|May 31, 2017
||Managed Care Providers' Billing Practices Focus of False Claims Act Lawsuit
By Jennifer Girod, John Ketcham and Andrew Sylora, Plews Shadley Racher & Braun LLP
Recent intervention by the U.S. Department of
Justice (DOJ) into a whistleblower lawsuit filed by a relator on behalf of the
United States against UnitedHealth Group Inc. (UHG) demonstrates the government
is taking a more active role in combating healthcare fraud and billing
practices, particularly involving managed care providers.
The suit, filed by UHG’s former finance director
under the False Claims Act (FCA), alleges that since at least 2006, UHG
obtained inflated payments for its Medicare Advantage patients by manipulating
clinical data to cause the Centers for Medicare and Medicaid Services (CMS) to
pay a higher monthly amount for members’ care.
The suit also alleges UHG retained overpayments related to inflated risk
adjustment payments that it “knowingly” failed to correct. The suit alleges
that UHG overcharged the government “hundreds of millions—and likely
An FCA violation occurs when a claimant “knowingly”
submits a false or fraudulent claim for money or property to the government. “Knowingly”
includes “reckless disregard” or “deliberate ignorance” of the truth. FCA
violations may also occur when a claimant conceals or avoids an obligation to
pay money or property to the government. The complaint was filed under FCA’s qui
tam provision, which allows private citizens (known as “whistleblowers”) to
file complaints on behalf of the government against those suspected of
defrauding federal programs.
The FCA imposes significant financial penalties for
defrauding federal government programs. Individuals or companies who violate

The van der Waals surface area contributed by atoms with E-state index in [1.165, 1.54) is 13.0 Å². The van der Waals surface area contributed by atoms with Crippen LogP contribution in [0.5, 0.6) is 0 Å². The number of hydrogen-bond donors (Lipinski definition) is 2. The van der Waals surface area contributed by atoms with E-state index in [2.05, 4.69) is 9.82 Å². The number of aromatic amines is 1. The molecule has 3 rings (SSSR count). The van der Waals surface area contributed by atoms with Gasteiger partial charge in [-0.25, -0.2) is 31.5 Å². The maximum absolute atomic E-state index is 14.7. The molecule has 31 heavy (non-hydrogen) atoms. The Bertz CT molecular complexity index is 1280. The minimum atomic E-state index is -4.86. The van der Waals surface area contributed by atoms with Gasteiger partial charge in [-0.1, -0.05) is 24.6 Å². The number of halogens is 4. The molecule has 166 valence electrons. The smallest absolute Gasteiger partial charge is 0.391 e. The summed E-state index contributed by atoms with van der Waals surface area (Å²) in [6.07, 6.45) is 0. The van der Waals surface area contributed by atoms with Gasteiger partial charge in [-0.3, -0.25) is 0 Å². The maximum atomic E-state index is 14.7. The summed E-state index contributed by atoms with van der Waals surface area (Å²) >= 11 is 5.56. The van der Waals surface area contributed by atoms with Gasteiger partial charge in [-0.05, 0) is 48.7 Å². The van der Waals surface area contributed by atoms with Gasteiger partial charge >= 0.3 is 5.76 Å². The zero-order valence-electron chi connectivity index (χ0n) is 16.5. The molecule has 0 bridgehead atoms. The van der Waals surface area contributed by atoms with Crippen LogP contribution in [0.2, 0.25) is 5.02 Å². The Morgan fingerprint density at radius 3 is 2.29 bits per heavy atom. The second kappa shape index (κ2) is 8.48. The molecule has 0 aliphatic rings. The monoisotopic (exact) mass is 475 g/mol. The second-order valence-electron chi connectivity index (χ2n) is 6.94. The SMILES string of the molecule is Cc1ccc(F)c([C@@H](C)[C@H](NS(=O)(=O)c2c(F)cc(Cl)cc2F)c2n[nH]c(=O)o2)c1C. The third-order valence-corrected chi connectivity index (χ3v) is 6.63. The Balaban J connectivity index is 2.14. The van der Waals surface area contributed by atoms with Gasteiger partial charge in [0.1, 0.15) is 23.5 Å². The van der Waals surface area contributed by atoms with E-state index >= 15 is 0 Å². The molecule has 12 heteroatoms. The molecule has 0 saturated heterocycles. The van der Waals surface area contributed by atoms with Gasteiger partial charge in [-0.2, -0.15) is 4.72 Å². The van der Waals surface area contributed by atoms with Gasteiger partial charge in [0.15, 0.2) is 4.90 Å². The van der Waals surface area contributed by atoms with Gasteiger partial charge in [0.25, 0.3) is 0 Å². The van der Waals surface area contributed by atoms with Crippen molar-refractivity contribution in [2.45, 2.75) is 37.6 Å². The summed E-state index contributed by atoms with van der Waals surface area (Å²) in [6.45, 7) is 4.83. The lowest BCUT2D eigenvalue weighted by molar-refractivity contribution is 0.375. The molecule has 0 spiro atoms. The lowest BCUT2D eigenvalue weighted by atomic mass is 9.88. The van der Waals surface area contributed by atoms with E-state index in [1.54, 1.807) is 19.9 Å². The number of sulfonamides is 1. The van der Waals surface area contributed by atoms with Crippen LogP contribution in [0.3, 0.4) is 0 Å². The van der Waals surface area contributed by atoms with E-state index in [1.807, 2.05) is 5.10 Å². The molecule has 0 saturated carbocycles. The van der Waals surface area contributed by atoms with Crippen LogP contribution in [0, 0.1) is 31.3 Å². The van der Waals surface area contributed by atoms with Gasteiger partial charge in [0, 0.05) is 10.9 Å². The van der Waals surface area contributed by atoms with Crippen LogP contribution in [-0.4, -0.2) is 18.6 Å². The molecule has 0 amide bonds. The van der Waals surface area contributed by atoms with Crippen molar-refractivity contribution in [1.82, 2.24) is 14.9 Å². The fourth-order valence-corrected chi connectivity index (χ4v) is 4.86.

the FCA are liable for up to three times the government’s actual financial
losses and a mandatory civil penalty of up to nearly $ 22,000 for each false
claim. A relator is entitled to between
15 and 30 percent of moneys recovered.
On May 16, 2017, the DOJ intervened in the relator’s
FCA case (U.S. ex rel. Benjamin Poehling v. UnitedHealth Group Inc. et al.,
C.D. Cal., No. 16-cv-8697). While other managed care providers were also sued,
the DOJ pursued only the claims against UHG.
intervention in this complaint comes in the wake of several other FCA
whistleblower claims involving managed care providers. The government appears
to be adopting a more aggressive stance towards potentially fraudulent billing
by managed care providers.
care providers should carefully assess any program or algorithm being used with
diagnosis codes to ensure that claims are not purposefully or inadvertently
care providers must repay any identified overpayments within 60 days.
care providers should not provide bonuses to employees or contractors tied to
or based on increasing reimbursement from federal healthcare programs, which
could appear to be illegal kickbacks to potential relators and/or government
expressly certified to the government in an annual attestation that the risk
adjustment information submitted was “accurate, complete and truthful.” Recent
U.S. Supreme Court rulings have noted submission of such information, even
without an explicit attestation, may imply a certification of compliance with
all applicable laws, and thus any errors or inaccuracies found after submission
could be grounds for FCA liability.
care practice group at Plews Shadley Racher & Braun LLP will continue to
monitor developments and regularly works with physicians, dentists, nurses,
physician assistants, and other health care providers to counsel on FCA and
other regulatory issues. Additional
information about Plews Shadley Racher & Braun LLP and its health care
practice is available at www.psrb.com.
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